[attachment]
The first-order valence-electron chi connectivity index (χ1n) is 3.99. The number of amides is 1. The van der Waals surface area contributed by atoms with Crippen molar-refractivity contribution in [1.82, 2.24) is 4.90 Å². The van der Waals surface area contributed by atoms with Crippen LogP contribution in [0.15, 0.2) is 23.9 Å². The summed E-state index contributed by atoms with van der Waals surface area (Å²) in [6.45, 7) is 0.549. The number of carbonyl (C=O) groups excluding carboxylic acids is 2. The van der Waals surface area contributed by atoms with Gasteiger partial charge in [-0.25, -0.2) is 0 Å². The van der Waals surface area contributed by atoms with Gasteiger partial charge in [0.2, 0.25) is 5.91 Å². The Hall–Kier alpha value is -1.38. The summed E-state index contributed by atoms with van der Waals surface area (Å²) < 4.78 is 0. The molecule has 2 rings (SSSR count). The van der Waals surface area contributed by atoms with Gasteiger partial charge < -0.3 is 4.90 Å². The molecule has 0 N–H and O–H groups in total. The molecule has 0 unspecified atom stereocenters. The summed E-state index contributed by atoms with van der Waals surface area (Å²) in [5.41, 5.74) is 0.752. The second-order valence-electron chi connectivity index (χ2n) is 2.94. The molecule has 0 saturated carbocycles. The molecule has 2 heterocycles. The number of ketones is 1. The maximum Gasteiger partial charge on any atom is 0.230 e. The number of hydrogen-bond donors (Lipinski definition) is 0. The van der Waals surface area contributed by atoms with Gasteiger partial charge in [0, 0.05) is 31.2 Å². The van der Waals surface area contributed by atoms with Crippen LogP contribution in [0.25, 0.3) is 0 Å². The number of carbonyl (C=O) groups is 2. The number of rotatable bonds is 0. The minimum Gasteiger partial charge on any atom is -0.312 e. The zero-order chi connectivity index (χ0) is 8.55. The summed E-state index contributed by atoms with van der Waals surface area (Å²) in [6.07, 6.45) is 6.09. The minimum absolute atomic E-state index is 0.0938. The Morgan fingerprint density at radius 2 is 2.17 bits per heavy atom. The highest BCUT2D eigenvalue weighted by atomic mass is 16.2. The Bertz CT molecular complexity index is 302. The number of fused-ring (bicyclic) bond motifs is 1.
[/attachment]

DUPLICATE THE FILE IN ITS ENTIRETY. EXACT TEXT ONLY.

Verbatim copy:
The first-order valence-electron chi connectivity index (χ1n) is 3.99. The number of amides is 1. The van der Waals surface area contributed by atoms with Crippen molar-refractivity contribution in [1.82, 2.24) is 4.90 Å². The van der Waals surface area contributed by atoms with Crippen LogP contribution in [0.15, 0.2) is 23.9 Å². The summed E-state index contributed by atoms with van der Waals surface area (Å²) in [6.45, 7) is 0.549. The number of carbonyl (C=O) groups excluding carboxylic acids is 2. The van der Waals surface area contributed by atoms with Gasteiger partial charge in [-0.25, -0.2) is 0 Å². The van der Waals surface area contributed by atoms with Gasteiger partial charge in [0.2, 0.25) is 5.91 Å². The Hall–Kier alpha value is -1.38. The summed E-state index contributed by atoms with van der Waals surface area (Å²) < 4.78 is 0. The molecule has 2 rings (SSSR count). The van der Waals surface area contributed by atoms with Gasteiger partial charge < -0.3 is 4.90 Å². The molecule has 0 N–H and O–H groups in total. The molecule has 0 unspecified atom stereocenters. The summed E-state index contributed by atoms with van der Waals surface area (Å²) in [5.41, 5.74) is 0.752. The second-order valence-electron chi connectivity index (χ2n) is 2.94. The molecule has 0 saturated carbocycles. The molecule has 2 heterocycles. The number of ketones is 1. The maximum Gasteiger partial charge on any atom is 0.230 e. The number of hydrogen-bond donors (Lipinski definition) is 0. The van der Waals surface area contributed by atoms with Gasteiger partial charge in [0, 0.05) is 31.2 Å². The van der Waals surface area contributed by atoms with Crippen LogP contribution in [0.25, 0.3) is 0 Å². The number of carbonyl (C=O) groups is 2. The number of rotatable bonds is 0. The minimum Gasteiger partial charge on any atom is -0.312 e. The zero-order chi connectivity index (χ0) is 8.55. The summed E-state index contributed by atoms with van der Waals surface area (Å²) in [6.07, 6.45) is 6.09. The minimum absolute atomic E-state index is 0.0938. The Morgan fingerprint density at radius 2 is 2.17 bits per heavy atom. The highest BCUT2D eigenvalue weighted by atomic mass is 16.2. The Bertz CT molecular complexity index is 302. The number of fused-ring (bicyclic) bond motifs is 1.